The people's religion: Creating the religious community in contemporary English Reformation historiography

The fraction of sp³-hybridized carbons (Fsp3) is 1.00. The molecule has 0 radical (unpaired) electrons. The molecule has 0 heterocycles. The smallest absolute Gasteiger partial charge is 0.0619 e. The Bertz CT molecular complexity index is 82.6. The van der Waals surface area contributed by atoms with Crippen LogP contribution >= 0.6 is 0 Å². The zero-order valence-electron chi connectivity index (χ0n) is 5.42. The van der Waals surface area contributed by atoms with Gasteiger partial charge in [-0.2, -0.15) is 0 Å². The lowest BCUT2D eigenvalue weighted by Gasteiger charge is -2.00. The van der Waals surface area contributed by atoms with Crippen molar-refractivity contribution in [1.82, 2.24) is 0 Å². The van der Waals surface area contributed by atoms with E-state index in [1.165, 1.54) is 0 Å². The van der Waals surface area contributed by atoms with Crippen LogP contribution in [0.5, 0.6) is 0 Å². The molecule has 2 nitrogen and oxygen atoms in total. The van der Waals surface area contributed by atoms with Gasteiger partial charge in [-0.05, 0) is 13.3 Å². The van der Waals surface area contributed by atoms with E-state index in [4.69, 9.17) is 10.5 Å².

English Reformation historiography (ERH) has historically been an arena of contested space, but never more so than in the last several decades of the twentieth century. These decades have borne witness to marked shifts in fundamental interpretations of the nature of the pre-Reformation religious beliefs and practices and the changes that transpired over the course of the sixteenth century. Though traditionally more resistant to trans-disciplinary interpretive models, ERH has more recently had some exceptions to this characteristic that have contributed to the interpretive shift. Sociological and anthropological models so characteristic of the French 'Annales' school, reflecting the influences of Emile Durkheim and Clifford Geertz, have made inroads into ERH, most notably in Eamon Duffy's 'The Stripping of the Altars' (1992). This work bears testimony to both the strengths and weaknesses of a cultural history that attempts to convey both a model and a 'sense' of religious experience to a secular audience. It is this attempt that sheds light on the problem of historical interpretation, especially that which deals in the area of religion.